There are a few things I want to make very clear from the very beginning of this entry.
- I loved the book Ready Player One.
- I was thrilled to find that the film rights to Ernest Cline’s awesomely geeky and adventurous novel were in the hands of one of (if not, the best) blockbuster film director/producers of all time. I mean, come on…this has all the makings of a new Goonies kind of journey with a completely fresh and modern source material.
- I couldn’t contain my excitement when it was announced that I was up for the lead role of Wade Watts…yup, the casting for the part was open!
- When Deadline Hollywood broke the news that Tye Sheridan landed the most coveted young-male role in recent history, I was beyond pleased…I love all of Tye’s past work and I am so excited for his future performances; if I lose the part to anyone, I’m so glad it would be him…
But I gotta call bullshit.
I was cleaning out my email inbox today and found two messages regarding my participation in the open casting call for Ready Player One. One was a confirmation from Cast It Talent (the service that hosted all entries via a website they built) of my video submission, and the other was a free one-month subscription to Cast It’s parent site. Free subscription, you may ask? For those unfamiliar with the casting processes for “emerging talent” today (aka “actors starting out”…regardless of their level of passion, training, expertise, connections) there are numerous services we “have to” subscribe to so that we may be considered for acting jobs. Imagine a semi-private social network…each actor has a profile, complete with headshots, video clips, and resumes. A job listing goes up, actors or their Agents/Mangers click “submit” and their full profile goes through to the casting team for further review. There are a couple major must-have service providers, and it costs about $15 to $20 per month to maintain a profile on each…this does not include the added cost of uploading new photo/videos which can run anywhere from $15 to $60 for each individual upload. There’s a bit more to this process, but you hopefully get the idea: actors shell out decent portions of their monthly income for the opportunity to have their profile land in a digital pile of headshots that can be at least 3000 deep for a paid gig. And this isn’t the only area in which actors are “encouraged” to pay-to-play…see the Hollywood Reporter’s Casting Workshops investigation for a whole other side to the shady financial equation of pursuing an acting career in today’s film industry. Anyways, there is a revolving door of new “must-have” services for the modern day actor and it appeared as though Cast It Talent had suddenly become the latest now that they were running the RPO search.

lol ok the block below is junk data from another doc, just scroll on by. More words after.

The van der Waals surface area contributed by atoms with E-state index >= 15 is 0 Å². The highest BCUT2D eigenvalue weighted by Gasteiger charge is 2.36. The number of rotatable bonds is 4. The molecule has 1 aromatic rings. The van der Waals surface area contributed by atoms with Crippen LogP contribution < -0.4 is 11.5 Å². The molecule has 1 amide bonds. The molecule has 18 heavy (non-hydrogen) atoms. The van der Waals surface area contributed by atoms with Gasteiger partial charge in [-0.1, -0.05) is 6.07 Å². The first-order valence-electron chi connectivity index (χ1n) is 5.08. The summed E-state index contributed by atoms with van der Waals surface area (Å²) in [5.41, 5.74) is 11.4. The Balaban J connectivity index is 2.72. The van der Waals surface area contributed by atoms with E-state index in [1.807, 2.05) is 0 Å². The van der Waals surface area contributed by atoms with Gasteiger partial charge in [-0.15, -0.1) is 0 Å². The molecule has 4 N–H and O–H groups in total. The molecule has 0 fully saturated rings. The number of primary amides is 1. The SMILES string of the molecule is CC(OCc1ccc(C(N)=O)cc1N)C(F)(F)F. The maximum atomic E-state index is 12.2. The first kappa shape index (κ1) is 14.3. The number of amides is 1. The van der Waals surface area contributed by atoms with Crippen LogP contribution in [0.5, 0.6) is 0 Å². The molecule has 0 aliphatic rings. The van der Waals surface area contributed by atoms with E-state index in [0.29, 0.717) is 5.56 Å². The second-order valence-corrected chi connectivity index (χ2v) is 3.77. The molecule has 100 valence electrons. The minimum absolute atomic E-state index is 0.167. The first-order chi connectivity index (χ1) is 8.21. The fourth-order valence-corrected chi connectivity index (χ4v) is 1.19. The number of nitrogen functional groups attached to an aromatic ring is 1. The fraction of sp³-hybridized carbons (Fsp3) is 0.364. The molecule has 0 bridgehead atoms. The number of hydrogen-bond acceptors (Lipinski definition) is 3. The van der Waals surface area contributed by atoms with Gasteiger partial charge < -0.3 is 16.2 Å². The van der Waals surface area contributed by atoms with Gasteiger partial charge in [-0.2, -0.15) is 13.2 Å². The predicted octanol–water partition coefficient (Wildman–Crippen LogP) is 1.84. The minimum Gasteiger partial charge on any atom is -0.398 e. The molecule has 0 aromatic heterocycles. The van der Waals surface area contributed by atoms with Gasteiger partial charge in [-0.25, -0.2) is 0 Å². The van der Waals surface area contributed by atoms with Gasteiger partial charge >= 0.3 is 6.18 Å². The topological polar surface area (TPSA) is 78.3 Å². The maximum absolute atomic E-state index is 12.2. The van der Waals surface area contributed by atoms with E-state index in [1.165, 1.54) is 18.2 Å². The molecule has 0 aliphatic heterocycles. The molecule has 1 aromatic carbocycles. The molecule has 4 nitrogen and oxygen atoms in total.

Around the time of the casting call announcement, I noticed Cast It Talent ads were popping up on my Facebook news feed…a lot. Banner ads on websites too. It’s as if Cast It Talent paid for a major digital marketing boost targeting Andrew Fromer. Or perhaps young actors just like him, that displayed a digital interest in being a apart of the Ready Player One movie. And by the way, when I did submit, I followed their odd video encoding procedures. What I ended up with was a two minute scene/slate as requested that (in my opinion) was so low resolution it completely distracted from the performance; the video/audio bitrates were so reduced and displayed in an outdated frame size that it felt like I had converted a BluRay to VHS. It is understandable to think that each actor’s entry would have to be limited to a certain amount of data when there are thousands of submissions coming into their servers…but then I asked myself, what’s the point? Now that free one-month subscription starts to seem more and more fishy to me. And as we all know, there’s no such thing as a free lunch…especially in Hollywood. Unless its craft services. But that’s after you book the gig…I digress…
Now, I want you to imagine you are a casting director of a big budget movie directed by Steven Spielberg; you have an incredibly juicy and super cool role to fill. You could practically pick anyone you want, right? Don’t forget to take into account that you’re in an industry where social media presence is an increasingly important factor (projects are literally casting based off of who has more Instagram/Twitter followers). And the margin for error in filmmaking is slimmer than ever. You could cast any rising Disney Channel/Nickelodeon star, or an independent film darling. Now go check out some of the Wade Watts auditions on YouTube and ask yourself…would you and your team comb through thousands of these to find an unknown star from Middle of Nowhere, USA or would you rather start going through your inbox packed with emails from Hollywood, USA’s top agents? Who is really going to sell this movie at the box office?
Now maybe I’m wrong. Maybe Cast It Talent wasn’t trying to tease thousands of unknown looking-for-stardom-actors and passionate RPO fans into subscribing to their services. Maybe it wasn’t a charade, even though the Tye Sheridan news conspicuously broke one day after the submission deadline for the open call. But it wouldn’t be the worst marketing move by Cast It Talent if their goal was to up their game in the ongoing exploitation of fledgling actors…and the Ready Player One PR team certainly earned a spike in internet traffic for their film. Do I blame either of them? Absolutely not…I recognize that this is indeed show business. But I feel Cast It Talent set out to prey on those who believe in the age-old lie of instant success; thousands, maybe even millions of people who believe they can just show up and carry a $100 million dollar movie without putting their nose to the grindstone. It is no easy task and one I am happy to see Tye Sheridan take on.
I can’t wait for this movie!